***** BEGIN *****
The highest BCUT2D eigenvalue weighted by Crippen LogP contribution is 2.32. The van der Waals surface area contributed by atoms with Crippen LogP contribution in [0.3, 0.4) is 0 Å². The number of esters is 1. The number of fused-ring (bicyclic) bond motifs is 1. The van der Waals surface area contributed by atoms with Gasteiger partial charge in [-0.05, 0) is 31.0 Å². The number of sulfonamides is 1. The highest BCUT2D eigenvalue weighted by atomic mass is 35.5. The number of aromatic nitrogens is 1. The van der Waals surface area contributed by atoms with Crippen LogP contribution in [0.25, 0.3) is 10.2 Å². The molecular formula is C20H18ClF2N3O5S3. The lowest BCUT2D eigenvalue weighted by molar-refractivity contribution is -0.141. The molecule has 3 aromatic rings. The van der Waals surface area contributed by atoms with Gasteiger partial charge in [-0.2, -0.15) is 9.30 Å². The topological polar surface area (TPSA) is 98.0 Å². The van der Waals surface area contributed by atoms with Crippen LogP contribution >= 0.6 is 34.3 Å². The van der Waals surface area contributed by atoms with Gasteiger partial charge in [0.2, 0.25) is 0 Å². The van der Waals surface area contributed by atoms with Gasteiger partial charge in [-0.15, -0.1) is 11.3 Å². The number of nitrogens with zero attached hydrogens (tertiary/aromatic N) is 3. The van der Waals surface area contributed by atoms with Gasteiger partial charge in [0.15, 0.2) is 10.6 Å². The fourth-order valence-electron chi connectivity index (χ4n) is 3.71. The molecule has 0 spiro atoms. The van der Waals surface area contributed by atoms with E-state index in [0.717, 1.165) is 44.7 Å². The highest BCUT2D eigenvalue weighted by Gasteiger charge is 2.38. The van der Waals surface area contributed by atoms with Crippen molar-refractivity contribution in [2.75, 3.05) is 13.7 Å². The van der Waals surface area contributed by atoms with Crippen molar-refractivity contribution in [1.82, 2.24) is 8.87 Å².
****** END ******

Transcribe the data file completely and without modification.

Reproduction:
The highest BCUT2D eigenvalue weighted by Crippen LogP contribution is 2.32. The van der Waals surface area contributed by atoms with Crippen LogP contribution in [0.3, 0.4) is 0 Å². The number of esters is 1. The number of fused-ring (bicyclic) bond motifs is 1. The van der Waals surface area contributed by atoms with Gasteiger partial charge in [-0.05, 0) is 31.0 Å². The number of sulfonamides is 1. The highest BCUT2D eigenvalue weighted by atomic mass is 35.5. The number of aromatic nitrogens is 1. The van der Waals surface area contributed by atoms with Crippen LogP contribution in [0.25, 0.3) is 10.2 Å². The molecular formula is C20H18ClF2N3O5S3. The lowest BCUT2D eigenvalue weighted by molar-refractivity contribution is -0.141. The molecule has 3 aromatic rings. The van der Waals surface area contributed by atoms with Gasteiger partial charge in [-0.2, -0.15) is 9.30 Å². The topological polar surface area (TPSA) is 98.0 Å². The van der Waals surface area contributed by atoms with Crippen LogP contribution >= 0.6 is 34.3 Å². The van der Waals surface area contributed by atoms with Gasteiger partial charge in [0.2, 0.25) is 0 Å². The van der Waals surface area contributed by atoms with Gasteiger partial charge in [-0.15, -0.1) is 11.3 Å². The number of nitrogens with zero attached hydrogens (tertiary/aromatic N) is 3. The van der Waals surface area contributed by atoms with Gasteiger partial charge in [0.15, 0.2) is 10.6 Å². The fourth-order valence-electron chi connectivity index (χ4n) is 3.71. The molecule has 0 spiro atoms. The van der Waals surface area contributed by atoms with E-state index in [0.717, 1.165) is 44.7 Å². The highest BCUT2D eigenvalue weighted by Gasteiger charge is 2.38. The van der Waals surface area contributed by atoms with Crippen molar-refractivity contribution in [2.75, 3.05) is 13.7 Å². The van der Waals surface area contributed by atoms with Crippen molar-refractivity contribution in [1.82, 2.24) is 8.87 Å².